Sen. Elizabeth Warren (D-Mass.) is demanding answers as to why the Department of Justice failed to pursue criminal prosecutions for activities associated with the Great Recession of 2008.

On Sept. 15, the eighth anniversary of the recession-ushering Lehman Brothers bankruptcy, Warren wrote to the Department of Justice’s Office of the Inspector General seeking an investigation into the enforcement agency’s “inability to prosecute any of the individuals referred to the agency by the Financial Crisis Inquiry Commission for potential law-breaking related to the 2008 financial crisis.”

The FCIC, an independent, 10-member panel of private citizens, was established as part of the Fraud Enforcement and Recovery Act, passed by Congress in 2009. It was given a mandate to “examine the causes, domestic and global, of the current financial and economic crisis in the United States.” The FCIC's 633-page report, released in January 2011, determined that “dramatic breakdowns of corporate governance, profound lapses in regulatory oversight, and near fatal flaws in our financial system.. . . [and] that a series of choices and actions led us toward a catastrophe for which we were ill prepared.” One month later, the FCIC, having completed its statutory requirements, disbanded.

Recently-released documents show that the FCIC referred nine individuals and 14 corporations to the Justice Department in 2010 based on “serious indications of violation” of federal securities or other laws. None of these individuals or corporations were criminally prosecuted.

 "The outcome of the referrals by the FCIC to the DOJ represents an abysmal failure,” Warren wrote in a letter to DOJ Inspector General Michael E. Horowitz. “It means that key companies and individuals that were responsible for the financial crisis and were the cause of substantial hardship for millions of Americans faced no criminal charges. This failure is outrageous and baffling, and it requires an explanation.”

In March 2016, the National Archives released large portions of the Commission's records for the first time. This release contained thousands of files: 500 boxes of documents and 13 terabytes of data. A review conducted by Warren’s staff identified 11 separate referrals of individuals or corporations to the Justice Department in cases where the FCIC found “serious indications of violation[s]” of federal securities or other laws. Nine individuals were implicated in these referrals (two were implicated twice).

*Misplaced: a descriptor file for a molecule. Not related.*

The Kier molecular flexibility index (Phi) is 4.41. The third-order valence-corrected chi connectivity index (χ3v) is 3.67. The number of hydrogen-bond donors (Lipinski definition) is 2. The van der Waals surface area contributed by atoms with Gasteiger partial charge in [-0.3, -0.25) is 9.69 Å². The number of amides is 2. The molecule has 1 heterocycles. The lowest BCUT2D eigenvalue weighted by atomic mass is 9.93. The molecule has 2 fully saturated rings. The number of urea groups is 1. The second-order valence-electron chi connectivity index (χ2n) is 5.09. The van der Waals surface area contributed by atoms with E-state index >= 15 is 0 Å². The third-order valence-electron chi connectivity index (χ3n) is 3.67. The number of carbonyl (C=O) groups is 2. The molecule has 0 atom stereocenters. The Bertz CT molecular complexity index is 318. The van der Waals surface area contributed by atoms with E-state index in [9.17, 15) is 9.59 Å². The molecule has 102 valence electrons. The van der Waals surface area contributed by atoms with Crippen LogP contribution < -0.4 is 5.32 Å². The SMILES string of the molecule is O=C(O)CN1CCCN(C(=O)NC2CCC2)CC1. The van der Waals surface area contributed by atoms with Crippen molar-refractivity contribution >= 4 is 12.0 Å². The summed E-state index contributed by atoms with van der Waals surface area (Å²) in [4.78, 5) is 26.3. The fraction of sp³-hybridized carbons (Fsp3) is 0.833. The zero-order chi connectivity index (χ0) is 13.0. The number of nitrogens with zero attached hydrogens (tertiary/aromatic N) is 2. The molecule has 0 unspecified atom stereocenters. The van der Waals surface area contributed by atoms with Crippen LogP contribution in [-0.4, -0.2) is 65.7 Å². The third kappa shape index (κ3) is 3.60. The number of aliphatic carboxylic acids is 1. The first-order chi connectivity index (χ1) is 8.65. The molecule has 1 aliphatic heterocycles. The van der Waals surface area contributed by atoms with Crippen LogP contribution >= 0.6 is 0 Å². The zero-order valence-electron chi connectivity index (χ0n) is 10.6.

“Not one of the nine has gone to prison or been convicted of a criminal offense,” Warren wrote. “Not a single one has even been indicted or brought to trial. Only one individual was fined, in the amount of $100,000, and that was to settle a civil case brought by the SEC. A second individual recently agreed to a civil settlement with the SEC in which he admitted no wrongdoing and paid no personal fine.”

Similarly, FCIC referrals identified potentially illegal activity at 14 corporations (including five that were implicated in multiple referrals). Not one of the 14, or any of the individuals responsible for potential wrongdoing at these corporations, was criminally indicted or brought to trial. Five of these 14 corporations settled with Justice Department, paying fines but suffering no additional consequences. Of the remaining nine, some were investigated or reached civil settlements, but none suffered any criminal consequences for their alleged violations.

“Not every individual or company accused of a crime is guilty of that crime and not every DOJ referral results in a conviction,” Warren wrote. “But the DOJ' s failure to obtain any criminal convictions of any of the individuals or corporations named in the FCIC referrals suggests that the department has failed to hold the individuals and companies most responsible for the financial crisis and the Great Recession accountable. This failure requires an explanation.”

Among the firms named in the FCIC documents for potential violations of securities laws: Citigroup, Goldman Sachs, JPMorgan Chase, Lehman Brothers, Washington Mutual (acquired by JPMorgan), and Merrill Lynch (acquired b Bank of America), UBS, Credit Suisse, and Société Generale, PwC, credit rating agency Moody’s, insurance company AIG, and mortgage giants Fannie Mae and Freddie Mac.

Specific executives (serving at the time of alleged firm illegalities) that the FCIC referred to the Justice Department: Fannie Mae CEO Daniel Mudd and CFO Stephen Swad; AIG CEO Martin Sullivan and CFO Stephen Bensinger; Merill Lynch CEO Stan O’Neal and CFO Jeffrey Edwards; and CEO Chuck Prince, CFO Gary Crittenden, and Board Chairman Robert Rubin of Citigroup.

In a separate letter, Warren also asked FBI Director James Comey to take the unusual step of releasing “any and all materials related to the FBI' s investigations and prosecutorial decisions regarding these referrals.”

“The DOJ's inability to obtain meaningful convictions or settlements in the vast majority of these FCIC referrals—let alone in any other cases involving senior Wall Street executives—suggests that the Department failed to hold the individuals and companies most responsible for the financial crisis and the Great Recession accountable. Releasing additional information may help in the examination of this failure,” she wrote.